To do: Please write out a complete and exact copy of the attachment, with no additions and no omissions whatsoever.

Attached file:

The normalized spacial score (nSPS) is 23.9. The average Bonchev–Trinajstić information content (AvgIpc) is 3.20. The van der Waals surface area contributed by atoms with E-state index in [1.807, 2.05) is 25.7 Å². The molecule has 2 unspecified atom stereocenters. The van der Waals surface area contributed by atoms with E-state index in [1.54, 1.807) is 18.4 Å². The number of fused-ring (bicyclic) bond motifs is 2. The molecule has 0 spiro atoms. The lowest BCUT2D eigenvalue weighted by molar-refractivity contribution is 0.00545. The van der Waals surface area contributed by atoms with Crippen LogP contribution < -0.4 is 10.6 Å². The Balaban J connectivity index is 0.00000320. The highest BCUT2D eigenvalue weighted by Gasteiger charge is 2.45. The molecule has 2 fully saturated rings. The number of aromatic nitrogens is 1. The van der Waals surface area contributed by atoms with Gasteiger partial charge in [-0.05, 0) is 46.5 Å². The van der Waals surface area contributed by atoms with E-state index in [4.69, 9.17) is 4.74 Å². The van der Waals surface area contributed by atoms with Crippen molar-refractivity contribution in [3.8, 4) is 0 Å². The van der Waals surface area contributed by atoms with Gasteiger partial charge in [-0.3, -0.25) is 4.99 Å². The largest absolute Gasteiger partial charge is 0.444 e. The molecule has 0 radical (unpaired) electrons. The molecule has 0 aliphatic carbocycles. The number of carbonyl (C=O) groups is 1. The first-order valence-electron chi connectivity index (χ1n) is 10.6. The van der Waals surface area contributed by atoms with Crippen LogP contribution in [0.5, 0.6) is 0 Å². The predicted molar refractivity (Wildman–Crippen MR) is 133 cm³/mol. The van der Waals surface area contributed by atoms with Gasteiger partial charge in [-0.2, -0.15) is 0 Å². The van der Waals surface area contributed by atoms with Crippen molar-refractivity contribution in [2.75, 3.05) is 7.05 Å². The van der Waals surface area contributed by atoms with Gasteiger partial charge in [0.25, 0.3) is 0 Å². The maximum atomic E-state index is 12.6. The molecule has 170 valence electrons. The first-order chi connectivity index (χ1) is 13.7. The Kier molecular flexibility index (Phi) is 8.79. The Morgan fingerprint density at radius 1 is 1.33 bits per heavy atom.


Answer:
The normalized spacial score (nSPS) is 23.9. The average Bonchev–Trinajstić information content (AvgIpc) is 3.20. The van der Waals surface area contributed by atoms with E-state index in [1.807, 2.05) is 25.7 Å². The molecule has 2 unspecified atom stereocenters. The van der Waals surface area contributed by atoms with E-state index in [1.54, 1.807) is 18.4 Å². The number of fused-ring (bicyclic) bond motifs is 2. The molecule has 0 spiro atoms. The lowest BCUT2D eigenvalue weighted by molar-refractivity contribution is 0.00545. The van der Waals surface area contributed by atoms with Crippen LogP contribution < -0.4 is 10.6 Å². The Balaban J connectivity index is 0.00000320. The highest BCUT2D eigenvalue weighted by Gasteiger charge is 2.45. The molecule has 2 fully saturated rings. The number of aromatic nitrogens is 1. The van der Waals surface area contributed by atoms with Gasteiger partial charge in [-0.05, 0) is 46.5 Å². The van der Waals surface area contributed by atoms with E-state index in [4.69, 9.17) is 4.74 Å². The van der Waals surface area contributed by atoms with Crippen molar-refractivity contribution in [3.8, 4) is 0 Å². The van der Waals surface area contributed by atoms with Gasteiger partial charge in [-0.3, -0.25) is 4.99 Å². The largest absolute Gasteiger partial charge is 0.444 e. The molecule has 0 radical (unpaired) electrons. The molecule has 0 aliphatic carbocycles. The number of carbonyl (C=O) groups is 1. The first-order valence-electron chi connectivity index (χ1n) is 10.6. The van der Waals surface area contributed by atoms with Crippen LogP contribution in [0.5, 0.6) is 0 Å². The predicted molar refractivity (Wildman–Crippen MR) is 133 cm³/mol. The van der Waals surface area contributed by atoms with Gasteiger partial charge in [-0.2, -0.15) is 0 Å². The van der Waals surface area contributed by atoms with Crippen molar-refractivity contribution in [2.75, 3.05) is 7.05 Å². The van der Waals surface area contributed by atoms with Gasteiger partial charge in [0.25, 0.3) is 0 Å². The maximum atomic E-state index is 12.6. The molecule has 170 valence electrons. The first-order chi connectivity index (χ1) is 13.7. The Kier molecular flexibility index (Phi) is 8.79. The Morgan fingerprint density at radius 1 is 1.33 bits per heavy atom.